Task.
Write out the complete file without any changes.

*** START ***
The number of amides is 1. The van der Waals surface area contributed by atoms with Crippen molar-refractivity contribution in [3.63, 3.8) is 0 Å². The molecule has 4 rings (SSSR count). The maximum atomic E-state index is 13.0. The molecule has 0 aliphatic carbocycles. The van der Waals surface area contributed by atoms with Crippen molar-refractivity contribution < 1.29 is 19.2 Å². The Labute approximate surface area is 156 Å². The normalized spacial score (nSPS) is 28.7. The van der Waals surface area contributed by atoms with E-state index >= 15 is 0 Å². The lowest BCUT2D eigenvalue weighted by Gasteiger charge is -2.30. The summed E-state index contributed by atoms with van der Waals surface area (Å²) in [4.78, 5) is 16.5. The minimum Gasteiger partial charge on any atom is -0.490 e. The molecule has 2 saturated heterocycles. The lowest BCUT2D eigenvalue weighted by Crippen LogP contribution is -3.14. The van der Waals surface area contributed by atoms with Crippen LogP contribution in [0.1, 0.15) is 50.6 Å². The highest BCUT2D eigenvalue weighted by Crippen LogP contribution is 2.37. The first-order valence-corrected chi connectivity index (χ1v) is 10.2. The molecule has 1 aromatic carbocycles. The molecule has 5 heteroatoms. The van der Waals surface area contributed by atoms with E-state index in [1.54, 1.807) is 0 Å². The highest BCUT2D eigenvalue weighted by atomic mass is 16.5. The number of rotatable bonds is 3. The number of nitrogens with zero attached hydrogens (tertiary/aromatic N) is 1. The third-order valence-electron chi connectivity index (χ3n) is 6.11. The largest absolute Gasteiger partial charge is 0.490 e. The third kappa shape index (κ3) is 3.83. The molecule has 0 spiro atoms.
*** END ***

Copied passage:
The number of amides is 1. The van der Waals surface area contributed by atoms with Crippen molar-refractivity contribution in [3.63, 3.8) is 0 Å². The molecule has 4 rings (SSSR count). The maximum atomic E-state index is 13.0. The molecule has 0 aliphatic carbocycles. The van der Waals surface area contributed by atoms with Crippen molar-refractivity contribution < 1.29 is 19.2 Å². The Labute approximate surface area is 156 Å². The normalized spacial score (nSPS) is 28.7. The van der Waals surface area contributed by atoms with E-state index >= 15 is 0 Å². The lowest BCUT2D eigenvalue weighted by Gasteiger charge is -2.30. The summed E-state index contributed by atoms with van der Waals surface area (Å²) in [4.78, 5) is 16.5. The minimum Gasteiger partial charge on any atom is -0.490 e. The molecule has 2 saturated heterocycles. The lowest BCUT2D eigenvalue weighted by Crippen LogP contribution is -3.14. The van der Waals surface area contributed by atoms with Crippen LogP contribution in [0.1, 0.15) is 50.6 Å². The highest BCUT2D eigenvalue weighted by Crippen LogP contribution is 2.37. The first-order valence-corrected chi connectivity index (χ1v) is 10.2. The molecule has 1 aromatic carbocycles. The molecule has 5 heteroatoms. The van der Waals surface area contributed by atoms with E-state index in [1.54, 1.807) is 0 Å². The highest BCUT2D eigenvalue weighted by atomic mass is 16.5. The number of rotatable bonds is 3. The number of nitrogens with zero attached hydrogens (tertiary/aromatic N) is 1. The third-order valence-electron chi connectivity index (χ3n) is 6.11. The largest absolute Gasteiger partial charge is 0.490 e. The third kappa shape index (κ3) is 3.83. The molecule has 0 spiro atoms.